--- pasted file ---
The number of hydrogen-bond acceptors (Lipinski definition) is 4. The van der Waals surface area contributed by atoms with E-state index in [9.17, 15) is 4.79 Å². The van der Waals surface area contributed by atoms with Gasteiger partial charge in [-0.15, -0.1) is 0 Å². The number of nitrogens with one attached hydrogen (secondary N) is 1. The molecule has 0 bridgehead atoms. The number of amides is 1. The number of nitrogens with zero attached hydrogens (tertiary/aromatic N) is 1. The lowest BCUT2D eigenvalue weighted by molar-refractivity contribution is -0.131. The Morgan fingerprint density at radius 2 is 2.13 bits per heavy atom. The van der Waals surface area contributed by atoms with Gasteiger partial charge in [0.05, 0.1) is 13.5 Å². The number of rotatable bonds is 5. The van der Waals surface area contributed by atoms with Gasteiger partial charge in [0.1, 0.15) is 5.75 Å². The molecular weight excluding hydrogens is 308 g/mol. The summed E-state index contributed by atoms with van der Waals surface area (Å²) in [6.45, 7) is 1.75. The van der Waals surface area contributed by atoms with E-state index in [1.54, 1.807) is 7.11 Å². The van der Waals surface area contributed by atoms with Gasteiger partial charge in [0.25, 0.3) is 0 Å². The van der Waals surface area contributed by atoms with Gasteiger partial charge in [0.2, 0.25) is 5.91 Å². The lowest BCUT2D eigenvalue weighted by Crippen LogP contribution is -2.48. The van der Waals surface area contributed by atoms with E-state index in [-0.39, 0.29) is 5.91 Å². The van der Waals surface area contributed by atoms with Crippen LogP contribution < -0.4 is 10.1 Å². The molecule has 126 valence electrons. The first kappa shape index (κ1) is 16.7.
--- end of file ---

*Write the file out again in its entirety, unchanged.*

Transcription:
The number of hydrogen-bond acceptors (Lipinski definition) is 4. The van der Waals surface area contributed by atoms with E-state index in [9.17, 15) is 4.79 Å². The van der Waals surface area contributed by atoms with Gasteiger partial charge in [-0.15, -0.1) is 0 Å². The number of nitrogens with one attached hydrogen (secondary N) is 1. The molecule has 0 bridgehead atoms. The number of amides is 1. The number of nitrogens with zero attached hydrogens (tertiary/aromatic N) is 1. The lowest BCUT2D eigenvalue weighted by molar-refractivity contribution is -0.131. The Morgan fingerprint density at radius 2 is 2.13 bits per heavy atom. The van der Waals surface area contributed by atoms with Gasteiger partial charge in [0.05, 0.1) is 13.5 Å². The number of rotatable bonds is 5. The van der Waals surface area contributed by atoms with Gasteiger partial charge in [0.1, 0.15) is 5.75 Å². The molecular weight excluding hydrogens is 308 g/mol. The summed E-state index contributed by atoms with van der Waals surface area (Å²) in [6.45, 7) is 1.75. The van der Waals surface area contributed by atoms with E-state index in [1.54, 1.807) is 7.11 Å². The van der Waals surface area contributed by atoms with Gasteiger partial charge in [0.25, 0.3) is 0 Å². The van der Waals surface area contributed by atoms with Gasteiger partial charge in [0.2, 0.25) is 5.91 Å². The lowest BCUT2D eigenvalue weighted by Crippen LogP contribution is -2.48. The van der Waals surface area contributed by atoms with E-state index in [-0.39, 0.29) is 5.91 Å². The van der Waals surface area contributed by atoms with Crippen LogP contribution < -0.4 is 10.1 Å². The molecule has 126 valence electrons. The first kappa shape index (κ1) is 16.7.